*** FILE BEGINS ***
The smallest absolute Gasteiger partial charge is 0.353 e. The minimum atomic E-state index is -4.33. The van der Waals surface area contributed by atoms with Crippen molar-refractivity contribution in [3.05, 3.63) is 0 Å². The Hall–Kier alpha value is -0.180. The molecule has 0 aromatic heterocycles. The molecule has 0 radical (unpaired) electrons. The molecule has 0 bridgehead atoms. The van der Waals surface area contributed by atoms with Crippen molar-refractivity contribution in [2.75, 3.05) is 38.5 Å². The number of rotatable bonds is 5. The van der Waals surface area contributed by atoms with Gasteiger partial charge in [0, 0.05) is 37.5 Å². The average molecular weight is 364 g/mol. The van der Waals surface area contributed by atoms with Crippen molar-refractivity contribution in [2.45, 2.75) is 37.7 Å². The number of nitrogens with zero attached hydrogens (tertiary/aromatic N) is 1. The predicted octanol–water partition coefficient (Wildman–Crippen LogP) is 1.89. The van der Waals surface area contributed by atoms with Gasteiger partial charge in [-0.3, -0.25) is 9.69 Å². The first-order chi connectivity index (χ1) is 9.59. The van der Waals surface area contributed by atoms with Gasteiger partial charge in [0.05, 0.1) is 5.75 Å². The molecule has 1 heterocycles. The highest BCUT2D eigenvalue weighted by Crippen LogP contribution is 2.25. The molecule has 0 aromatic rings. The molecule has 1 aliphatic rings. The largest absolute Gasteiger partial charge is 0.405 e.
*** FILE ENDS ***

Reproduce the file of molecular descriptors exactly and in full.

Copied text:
The smallest absolute Gasteiger partial charge is 0.353 e. The minimum atomic E-state index is -4.33. The van der Waals surface area contributed by atoms with Crippen molar-refractivity contribution in [3.05, 3.63) is 0 Å². The Hall–Kier alpha value is -0.180. The molecule has 0 aromatic heterocycles. The molecule has 0 radical (unpaired) electrons. The molecule has 0 bridgehead atoms. The van der Waals surface area contributed by atoms with Crippen molar-refractivity contribution in [2.75, 3.05) is 38.5 Å². The number of rotatable bonds is 5. The van der Waals surface area contributed by atoms with Gasteiger partial charge in [0, 0.05) is 37.5 Å². The average molecular weight is 364 g/mol. The van der Waals surface area contributed by atoms with Crippen molar-refractivity contribution in [2.45, 2.75) is 37.7 Å². The number of nitrogens with zero attached hydrogens (tertiary/aromatic N) is 1. The predicted octanol–water partition coefficient (Wildman–Crippen LogP) is 1.89. The van der Waals surface area contributed by atoms with Gasteiger partial charge in [-0.3, -0.25) is 9.69 Å². The first-order chi connectivity index (χ1) is 9.59. The van der Waals surface area contributed by atoms with Gasteiger partial charge in [0.05, 0.1) is 5.75 Å². The molecule has 1 heterocycles. The highest BCUT2D eigenvalue weighted by Crippen LogP contribution is 2.25. The molecule has 0 aromatic rings. The molecule has 1 aliphatic rings. The largest absolute Gasteiger partial charge is 0.405 e.